Carl Kanisky is chief of police in Glenlawn, California. After the death of his wife, Margaret, he asks her friend, Nell Harper, to come in to keep house and take care of his children, ... See full summary »
Lara Jill Miller,
This series took place in an apartment building numbered 227. The cast would frequently be sitting outside on a large set of stone stairs, involved in some discussion that would unfold into the weekly plotline.
Life in the Chicago projects is never easy, However, the Evans family never gives up trying to make the best of things. While Florida and James struggle to provide for their family, their sons J.J., an aspiring painter, Micheal, the undying political crusader, causing trouble while their sister, Thelma, stands between them as the voice of reason. Living in the same building were Willona Woods, Florida's best friend from High School who provided support, love and gossip and Nathan Bookman, the overweight janitor who gave them grief and was the butt of alot of fat jokes, especially Willona who often referred to him as Buffalo Butt or Booger. Life, at least, is never boring while they fight to keep their heads above water and one day leave the projects, which they did in the series finale. Sadly, it was without James who was killed off in the 4th season.Written by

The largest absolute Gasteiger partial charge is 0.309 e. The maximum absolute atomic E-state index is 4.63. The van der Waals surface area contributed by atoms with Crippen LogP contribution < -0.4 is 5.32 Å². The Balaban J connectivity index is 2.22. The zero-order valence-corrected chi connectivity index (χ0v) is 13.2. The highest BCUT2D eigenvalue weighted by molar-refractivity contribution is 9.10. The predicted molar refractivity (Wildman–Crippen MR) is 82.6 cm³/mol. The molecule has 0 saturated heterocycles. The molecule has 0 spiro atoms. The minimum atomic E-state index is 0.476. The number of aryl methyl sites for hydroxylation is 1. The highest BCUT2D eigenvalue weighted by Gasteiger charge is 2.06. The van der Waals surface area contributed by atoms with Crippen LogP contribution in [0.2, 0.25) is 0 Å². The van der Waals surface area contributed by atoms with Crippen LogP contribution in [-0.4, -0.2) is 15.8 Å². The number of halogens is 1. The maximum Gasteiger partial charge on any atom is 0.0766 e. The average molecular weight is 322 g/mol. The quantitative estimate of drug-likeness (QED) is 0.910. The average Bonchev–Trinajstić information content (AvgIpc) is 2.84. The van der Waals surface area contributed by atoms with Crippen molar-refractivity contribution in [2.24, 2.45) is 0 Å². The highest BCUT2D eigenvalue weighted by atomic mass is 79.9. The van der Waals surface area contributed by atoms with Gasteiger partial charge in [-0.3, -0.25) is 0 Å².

I liked Good Times. Being a white guy from a white city, it was one of my first glimpses into black culture. I liked many things about this show. Most importantly it had a black family that stuck together through thick and thin. The parents loved their children more than anything, were always there for them , and wanted the best for them. J.J. (the eldest brother) was the tall comic relief in this show, and always fought with his sister Thelma (the curvacious beauty). The little brother "Michael" was Mr. Militant black pride. That theme got a little over done at times, but it was the 70's and blacks were still seeking equality. It was actually quite funny> All references in the show had to be "black". For instance: Every book report had to be about black history, every movie had to involve black people, every politition had to be black, the list went on and on. All posters in there rooms were black people, furniture pieces were African. All guests were black people. Man, I can't remember ever seeing a white guy in that show! Common, Chicago wasn't all black! Actually I loved the intro and ending to each show; the painting at the end, the camera sky-views of Chicago, the theme music, the bike rider and citizens. Very cool. What I liked about this show over Sanford and Son was that whites weren't portrayed as idiots, like some stupid attack against shows in the past that put blacks in an Aunt Jemima mode, please! It also dated politics, recession, wages, history. It was great. The best episodes were the first few years with James Evans, the father. He was tough, but loving and kind. He took no bull from any of the kids. He worked hard. He loved his wife. The way he was written out of the show was very abrupt. He was out of town, got hit by a car, and died. This funeral episode was excellent. Ester Rolle was handling the death all well untill the end. As she was putting away dishes from the wake at their house, she saw a flower James had left her and kept working, she finally stopped and smashed a bowl on the kitchen floor as she swore and then broke down in tremendous grief over the loss of her husband. Her children(who were shocked she hadn't grieved in front of others but was laughing) then ran from their rooms and comforted her with a family hug. The show ended. No canned laughter, no music. Great acting. Why did James(John Amos) leave the show? Roots? A movie career? Contract disputes? I don't know. What I do know is that when Janet Jackson, Bookman, and that annoying neighbor Willona; Miss Big Mouth, I'm beautiful, took over, this show was lost forever(but I did like sweet daddy). Aids wiped him out not long ago. The original lineup could've easily gone on a few more years. Thank God for reruns! FLAMIO
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